In media portrayals and casual conversations, Obsessive-Compulsive Disorder (OCD) is often characterized as a quirky personality trait. All too often, people equate OCD with being cleaner than most people. The truth is that OCD is a difficult and misunderstood disorder. Left untreated, it can make daily life extremely difficult.
Understanding the symptoms of OCD can help you recognize this disorder and get treatment as early as possible if you develop it. This knowledge can also help people who do not have the disorder understand others better.
Two Types of OCD Symptoms: Obsessions and Compulsions
OCD looks different in everyone who has it. However, symptoms of OCD can be put into two categories: obsessions and compulsions.
Obsessive symptoms of OCD are intrusive, unwanted thoughts that come up automatically. These thoughts cause anxiety or distress. These obsessive thoughts often revolve around fears. For example, someone who obsesses over germs and cleanliness may have a deep fear of getting sick.
The other type of OCD symptom is compulsions. These are ritualistic actions that someone feels like they must do, typically to avoid a catastrophic event. In reality, compulsive actions do not prevent something terrible from happening. However, the person with OCD has difficulty seeing this and feels like they must complete the action.
Compulsions are usually, but not always closely tied to the person’s obsessive thoughts. For example, someone who has obsessive thoughts about cleanliness may feel compelled to wash their hands for precisely 66 seconds.
Examples of OCD Obsessions
Everyone has intrusive thoughts sometimes, even someone with excellent mental health. However, someone with OCD experiences repetitive and disturbing thoughts so often that it interrupts their daily lives.
Obsessive thoughts in OCD may be about:
- Things being orderly and neat
- Terrifying and graphic thoughts about the person or a loved one being harmed
- Fears about losing control and doing something illegal, immoral, or otherwise unwanted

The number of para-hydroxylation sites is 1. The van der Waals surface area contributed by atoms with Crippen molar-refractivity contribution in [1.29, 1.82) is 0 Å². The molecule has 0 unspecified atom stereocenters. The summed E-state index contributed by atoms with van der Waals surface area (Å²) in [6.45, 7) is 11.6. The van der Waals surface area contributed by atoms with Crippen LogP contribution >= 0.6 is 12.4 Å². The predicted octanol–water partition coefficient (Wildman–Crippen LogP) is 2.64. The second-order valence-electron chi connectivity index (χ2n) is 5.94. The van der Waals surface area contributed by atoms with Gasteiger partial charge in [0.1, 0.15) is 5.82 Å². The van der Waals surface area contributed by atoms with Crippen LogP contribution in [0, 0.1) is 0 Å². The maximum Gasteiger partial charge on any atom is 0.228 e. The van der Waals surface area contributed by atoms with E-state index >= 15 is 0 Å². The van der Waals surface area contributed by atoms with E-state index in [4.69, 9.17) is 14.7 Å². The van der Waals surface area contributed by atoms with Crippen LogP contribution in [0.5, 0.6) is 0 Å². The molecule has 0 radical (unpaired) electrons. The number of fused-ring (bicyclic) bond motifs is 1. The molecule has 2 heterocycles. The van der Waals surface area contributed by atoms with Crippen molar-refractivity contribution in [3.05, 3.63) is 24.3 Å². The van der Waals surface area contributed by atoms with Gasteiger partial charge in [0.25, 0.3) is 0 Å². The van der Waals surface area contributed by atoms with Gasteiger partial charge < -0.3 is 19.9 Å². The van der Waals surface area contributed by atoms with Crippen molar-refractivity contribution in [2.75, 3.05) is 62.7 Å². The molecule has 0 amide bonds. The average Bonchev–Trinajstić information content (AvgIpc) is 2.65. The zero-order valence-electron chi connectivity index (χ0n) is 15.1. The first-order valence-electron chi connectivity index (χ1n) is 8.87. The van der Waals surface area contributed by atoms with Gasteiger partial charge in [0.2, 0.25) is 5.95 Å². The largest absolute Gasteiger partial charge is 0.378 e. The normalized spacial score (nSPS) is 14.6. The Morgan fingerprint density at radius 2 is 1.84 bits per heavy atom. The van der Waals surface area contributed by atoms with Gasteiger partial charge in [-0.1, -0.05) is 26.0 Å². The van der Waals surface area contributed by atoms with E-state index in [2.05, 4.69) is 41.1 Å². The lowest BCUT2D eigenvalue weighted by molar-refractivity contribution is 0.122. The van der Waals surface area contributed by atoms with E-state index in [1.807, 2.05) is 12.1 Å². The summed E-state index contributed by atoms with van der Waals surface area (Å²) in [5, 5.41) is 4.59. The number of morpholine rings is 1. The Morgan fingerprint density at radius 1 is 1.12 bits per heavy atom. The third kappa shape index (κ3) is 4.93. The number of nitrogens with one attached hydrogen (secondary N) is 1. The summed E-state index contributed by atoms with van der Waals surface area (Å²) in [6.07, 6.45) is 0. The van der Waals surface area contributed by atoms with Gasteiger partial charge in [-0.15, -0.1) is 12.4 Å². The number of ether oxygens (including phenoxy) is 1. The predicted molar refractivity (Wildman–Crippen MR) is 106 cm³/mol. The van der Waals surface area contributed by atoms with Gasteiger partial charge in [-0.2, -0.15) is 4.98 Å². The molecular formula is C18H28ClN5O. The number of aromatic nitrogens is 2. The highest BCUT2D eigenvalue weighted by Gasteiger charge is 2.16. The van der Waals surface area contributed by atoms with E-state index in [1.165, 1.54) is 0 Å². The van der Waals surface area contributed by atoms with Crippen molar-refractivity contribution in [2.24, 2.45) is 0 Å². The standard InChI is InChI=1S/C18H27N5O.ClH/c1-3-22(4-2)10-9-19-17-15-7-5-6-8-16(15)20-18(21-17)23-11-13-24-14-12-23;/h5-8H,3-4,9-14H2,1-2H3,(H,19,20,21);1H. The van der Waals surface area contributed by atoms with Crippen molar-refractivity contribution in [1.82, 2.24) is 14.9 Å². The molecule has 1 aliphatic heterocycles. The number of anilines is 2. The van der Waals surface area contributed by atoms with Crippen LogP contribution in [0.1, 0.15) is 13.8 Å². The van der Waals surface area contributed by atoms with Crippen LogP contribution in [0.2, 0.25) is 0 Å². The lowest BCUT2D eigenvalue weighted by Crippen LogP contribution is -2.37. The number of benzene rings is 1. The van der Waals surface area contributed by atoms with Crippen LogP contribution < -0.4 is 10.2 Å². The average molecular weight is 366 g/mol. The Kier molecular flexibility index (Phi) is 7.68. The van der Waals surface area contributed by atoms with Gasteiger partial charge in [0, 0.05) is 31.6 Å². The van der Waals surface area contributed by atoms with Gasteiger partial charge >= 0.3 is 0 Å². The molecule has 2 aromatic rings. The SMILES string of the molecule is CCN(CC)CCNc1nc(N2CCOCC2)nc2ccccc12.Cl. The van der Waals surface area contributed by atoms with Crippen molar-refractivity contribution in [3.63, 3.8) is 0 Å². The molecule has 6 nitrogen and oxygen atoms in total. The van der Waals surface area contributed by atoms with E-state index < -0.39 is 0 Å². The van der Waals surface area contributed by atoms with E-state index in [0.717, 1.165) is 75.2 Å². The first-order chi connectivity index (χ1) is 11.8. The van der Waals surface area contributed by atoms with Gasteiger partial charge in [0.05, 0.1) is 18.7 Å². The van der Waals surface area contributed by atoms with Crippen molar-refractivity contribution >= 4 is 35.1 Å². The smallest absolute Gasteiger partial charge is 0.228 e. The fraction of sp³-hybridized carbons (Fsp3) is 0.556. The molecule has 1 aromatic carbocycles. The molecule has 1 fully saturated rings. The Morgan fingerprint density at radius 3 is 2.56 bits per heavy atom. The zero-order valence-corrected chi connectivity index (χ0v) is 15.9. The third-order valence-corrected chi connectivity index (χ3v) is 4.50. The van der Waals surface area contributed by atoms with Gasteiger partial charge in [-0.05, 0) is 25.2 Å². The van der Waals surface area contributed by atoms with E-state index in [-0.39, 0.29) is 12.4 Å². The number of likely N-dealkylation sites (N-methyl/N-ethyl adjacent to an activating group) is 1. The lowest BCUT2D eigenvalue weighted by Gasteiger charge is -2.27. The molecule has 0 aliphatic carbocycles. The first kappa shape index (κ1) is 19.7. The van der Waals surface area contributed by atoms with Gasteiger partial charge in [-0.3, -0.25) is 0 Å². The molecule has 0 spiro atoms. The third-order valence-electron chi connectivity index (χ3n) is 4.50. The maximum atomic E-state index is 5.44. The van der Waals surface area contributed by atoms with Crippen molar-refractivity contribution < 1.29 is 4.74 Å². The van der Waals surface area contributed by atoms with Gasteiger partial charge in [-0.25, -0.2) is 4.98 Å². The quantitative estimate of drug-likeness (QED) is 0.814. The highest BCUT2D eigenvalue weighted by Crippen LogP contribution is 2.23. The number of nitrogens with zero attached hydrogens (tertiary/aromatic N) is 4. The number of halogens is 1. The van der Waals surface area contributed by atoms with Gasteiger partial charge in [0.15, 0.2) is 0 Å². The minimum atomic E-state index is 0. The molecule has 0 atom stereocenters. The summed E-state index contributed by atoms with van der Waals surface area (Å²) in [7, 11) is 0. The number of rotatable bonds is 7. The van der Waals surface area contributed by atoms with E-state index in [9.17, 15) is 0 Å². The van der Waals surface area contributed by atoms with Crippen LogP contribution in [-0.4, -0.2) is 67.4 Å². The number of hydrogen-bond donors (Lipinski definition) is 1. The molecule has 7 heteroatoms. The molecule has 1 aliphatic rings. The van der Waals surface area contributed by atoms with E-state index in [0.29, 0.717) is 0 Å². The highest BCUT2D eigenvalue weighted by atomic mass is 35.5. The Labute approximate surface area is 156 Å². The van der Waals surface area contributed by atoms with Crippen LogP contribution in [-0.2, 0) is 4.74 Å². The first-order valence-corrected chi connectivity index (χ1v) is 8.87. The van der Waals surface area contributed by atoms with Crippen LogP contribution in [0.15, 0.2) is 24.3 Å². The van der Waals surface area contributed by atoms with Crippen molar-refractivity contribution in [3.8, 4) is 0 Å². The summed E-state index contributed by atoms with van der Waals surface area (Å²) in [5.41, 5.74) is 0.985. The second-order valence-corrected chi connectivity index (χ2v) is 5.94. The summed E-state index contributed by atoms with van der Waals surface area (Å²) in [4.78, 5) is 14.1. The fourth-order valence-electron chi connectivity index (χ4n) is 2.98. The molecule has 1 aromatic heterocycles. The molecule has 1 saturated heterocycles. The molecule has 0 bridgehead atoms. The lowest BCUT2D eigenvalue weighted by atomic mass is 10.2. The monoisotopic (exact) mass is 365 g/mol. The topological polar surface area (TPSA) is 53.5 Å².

- Self-doubts and needing absolute certainty
- Harmful or unpleasant thoughts about sex or violence
These thoughts can be distressing and hard to talk about. Anyone who has these intrusive thoughts should know that they do not make you a bad person. These are symptoms of a disorder, and they do not say anything about your character.
Examples of OCD Compulsions
Obsessive symptoms of OCD can be so disturbing that people will do anything to stop them. This desperation often leads to compulsions in hopes of making the thoughts stop. Someone with compulsions may have more than one ritual they perform.
Compulsions can be any action that someone feels like they have to do to move forward with their day. Some common compulsions include:
- Counting an action or item
- Repeatedly checking something
- Cleaning beyond what is normal
- Sticking to a strict routine
- Needing constant reassurance
Everyone has routines and quirks. What makes OCD a disorder is that these compulsions interrupt a person’s life. Not completing a compulsion causes extreme stress. People with OCD may even miss necessary appointments, work, or school to complete their rituals.
Get Help for OCD Symptoms in Connecticut and Rhode Island
You don’t have to go through this alone. The caring professionals at South County Psychiatry are here to help. With locations in Connecticut and Rhode Island, we are ready to help with therapy and medication services. While OCD is a lifelong disorder, we can help you manage the symptoms and live a more peaceful life. Contact us today to set up an appointment and get started on your journey to relief.